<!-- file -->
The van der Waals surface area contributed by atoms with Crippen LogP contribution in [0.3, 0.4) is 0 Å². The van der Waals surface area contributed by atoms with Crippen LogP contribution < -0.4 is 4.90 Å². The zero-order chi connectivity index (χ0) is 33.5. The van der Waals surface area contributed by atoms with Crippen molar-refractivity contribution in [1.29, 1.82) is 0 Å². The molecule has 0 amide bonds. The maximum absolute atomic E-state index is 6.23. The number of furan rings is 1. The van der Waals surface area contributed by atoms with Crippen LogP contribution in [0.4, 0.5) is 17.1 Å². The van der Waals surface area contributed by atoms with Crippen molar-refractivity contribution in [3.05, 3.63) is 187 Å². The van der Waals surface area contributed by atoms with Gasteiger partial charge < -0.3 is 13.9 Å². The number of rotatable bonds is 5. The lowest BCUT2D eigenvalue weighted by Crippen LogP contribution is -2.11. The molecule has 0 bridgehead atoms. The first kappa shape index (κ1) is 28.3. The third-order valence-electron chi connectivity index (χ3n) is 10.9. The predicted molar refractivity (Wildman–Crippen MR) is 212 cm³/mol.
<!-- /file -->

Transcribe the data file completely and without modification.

The van der Waals surface area contributed by atoms with Crippen LogP contribution in [0.3, 0.4) is 0 Å². The van der Waals surface area contributed by atoms with Crippen LogP contribution < -0.4 is 4.90 Å². The zero-order chi connectivity index (χ0) is 33.5. The van der Waals surface area contributed by atoms with Crippen molar-refractivity contribution in [1.29, 1.82) is 0 Å². The molecule has 0 amide bonds. The maximum absolute atomic E-state index is 6.23. The number of furan rings is 1. The van der Waals surface area contributed by atoms with Crippen LogP contribution in [0.4, 0.5) is 17.1 Å². The van der Waals surface area contributed by atoms with Crippen molar-refractivity contribution in [3.05, 3.63) is 187 Å². The van der Waals surface area contributed by atoms with Gasteiger partial charge < -0.3 is 13.9 Å². The number of rotatable bonds is 5. The lowest BCUT2D eigenvalue weighted by Crippen LogP contribution is -2.11. The molecule has 0 bridgehead atoms. The first kappa shape index (κ1) is 28.3. The third-order valence-electron chi connectivity index (χ3n) is 10.9. The predicted molar refractivity (Wildman–Crippen MR) is 212 cm³/mol.